Consider what was was being planted in Indian cotton fields during the period of study.

In 2002, three GM hybrids were introduced in India. By 2008, there were 880 strains available. The yield potential of these must have varied, as would the level of generation of the Bt toxin.

During 2002-2008, Government control of GM seed availability improved, and Bt adoption increased from 38% to 99% with little availability of non-Bt supplies for comparison by the end of the study.

Notoriously in India, an unknown amount of black-market 'Bt' seed of dubious origin and quality has been in circulation. Both the conventional and Bt stands may have been extensively contaminated by undetermined plants strains and unregulated artificial DNA constructs.

In a nutshell, who knows what cotton plants were actually being grown and studied from year to year. What is certain is that the nature of the crops in the cotton fields changed radically during the course of 2002-2008. The presence of Bt toxin there is a very small part of the whole picture, and couldn't possibly be the only factor affecting crop yield.

Attributing increased spending power solely to the growing of Bt cotton suffers all the same lapses in logic as the Bt-yield claim. For example, the farmers must have been growing lots of crops besides cotton: no data are presented to indicate the extent of these, their success, nor any impact they had on farmers' bottom line.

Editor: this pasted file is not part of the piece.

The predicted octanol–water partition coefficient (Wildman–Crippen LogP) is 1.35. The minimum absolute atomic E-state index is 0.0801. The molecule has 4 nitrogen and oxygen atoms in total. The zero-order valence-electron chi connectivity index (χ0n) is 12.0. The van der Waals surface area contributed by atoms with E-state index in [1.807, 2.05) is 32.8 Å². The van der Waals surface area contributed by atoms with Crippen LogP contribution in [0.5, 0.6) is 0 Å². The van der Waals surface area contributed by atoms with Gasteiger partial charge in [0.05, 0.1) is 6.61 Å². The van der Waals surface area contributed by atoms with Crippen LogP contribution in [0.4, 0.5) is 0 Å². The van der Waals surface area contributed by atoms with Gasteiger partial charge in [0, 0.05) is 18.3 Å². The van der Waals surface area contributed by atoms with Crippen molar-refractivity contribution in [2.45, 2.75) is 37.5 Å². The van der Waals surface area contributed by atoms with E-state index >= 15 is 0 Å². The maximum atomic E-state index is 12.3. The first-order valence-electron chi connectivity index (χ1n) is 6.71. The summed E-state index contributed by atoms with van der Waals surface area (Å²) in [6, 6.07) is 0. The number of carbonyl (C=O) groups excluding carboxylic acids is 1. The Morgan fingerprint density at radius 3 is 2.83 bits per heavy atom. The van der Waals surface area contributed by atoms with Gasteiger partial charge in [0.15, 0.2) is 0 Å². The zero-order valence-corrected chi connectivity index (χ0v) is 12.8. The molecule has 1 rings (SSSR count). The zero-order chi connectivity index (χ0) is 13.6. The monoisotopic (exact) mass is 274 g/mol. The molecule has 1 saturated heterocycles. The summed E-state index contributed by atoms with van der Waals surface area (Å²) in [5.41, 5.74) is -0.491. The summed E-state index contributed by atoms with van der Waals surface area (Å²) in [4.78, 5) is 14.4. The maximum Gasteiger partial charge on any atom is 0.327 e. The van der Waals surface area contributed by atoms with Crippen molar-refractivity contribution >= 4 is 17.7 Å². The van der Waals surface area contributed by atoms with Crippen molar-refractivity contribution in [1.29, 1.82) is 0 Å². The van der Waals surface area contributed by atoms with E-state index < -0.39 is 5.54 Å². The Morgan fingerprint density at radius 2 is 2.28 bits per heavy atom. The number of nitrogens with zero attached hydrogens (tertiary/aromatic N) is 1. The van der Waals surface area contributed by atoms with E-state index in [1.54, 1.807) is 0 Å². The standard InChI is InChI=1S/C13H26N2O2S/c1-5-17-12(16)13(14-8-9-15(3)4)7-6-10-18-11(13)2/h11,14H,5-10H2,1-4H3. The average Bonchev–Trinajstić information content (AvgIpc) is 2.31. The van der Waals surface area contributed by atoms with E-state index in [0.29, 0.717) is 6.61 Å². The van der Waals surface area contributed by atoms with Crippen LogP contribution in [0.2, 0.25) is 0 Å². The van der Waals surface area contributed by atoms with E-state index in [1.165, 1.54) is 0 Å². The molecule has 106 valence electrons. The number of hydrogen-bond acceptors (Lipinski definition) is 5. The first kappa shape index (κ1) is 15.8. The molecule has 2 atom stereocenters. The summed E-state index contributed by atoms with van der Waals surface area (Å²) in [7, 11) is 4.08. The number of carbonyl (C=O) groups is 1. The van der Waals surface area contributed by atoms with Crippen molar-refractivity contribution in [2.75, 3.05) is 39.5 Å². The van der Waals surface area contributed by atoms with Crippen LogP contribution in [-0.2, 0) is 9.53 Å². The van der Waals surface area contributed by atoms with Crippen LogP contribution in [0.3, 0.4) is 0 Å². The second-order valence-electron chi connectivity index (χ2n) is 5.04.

OUR COMMENT

Although compromises in data collection are inevitable, these must be acknowledged, and the conclusions based on them appropriately qualified. That this wasn't done with regard to such key factors as irrigation, pest pressure, cotton variety, other sources of income etc. raises the suspicion that Karthage and Qaim's study is another example of pro-GM propaganda dressed up as science. This wouldn't be the first time such pseudo-science has appeared in a peer-reviewed journal.


GM Watch has pointed out that one of the paper's authors has been 'at it' before:
“Qaim has been an author in other controversial papers related to Bt cotton in India. For instance, it is well-known that data supplied by the crop developer from the field trials was sought to be passed off as the author's findings in 2002. Incidentally, in a 2005 paper, he was one of the authors who sought to explain away “paradoxes” in Bt cotton by arguing that it is the host germplasm that matters while everything's fine with the Bt technology.”
 The moral of the tale is, if reports about the success of a GM crop seem too good to be true, they are probably too good to be true.


SOURCES
  • Jonas Kathage and Matin Qaim, 2012, Economic impacts and impact dynamics of Bt (Bacillus thuringiensis) cotton in India, PNAS
  • Critique of studies hyping Bt cotton, GM Watch, 10.07.12
  • Rahul Wadke, Mahco may lose license to sell Bt seeds in Maharashtra, The Hindu, 12.07.12
  • Vidarbha Cotton Farmers Welcome Maharshtra Government decision to Ban Mahyco-Monsanto Biotech (MMB) BtCotton Seed, www.pr-use.net, 12.07.12
  • Netha Saigal, Bt cotton kills pests or farmers? Tehelka, 5.07.12#
  • Genetically Modified truths and an Outstanding Quest, http://aamjanata.com, 20.08.12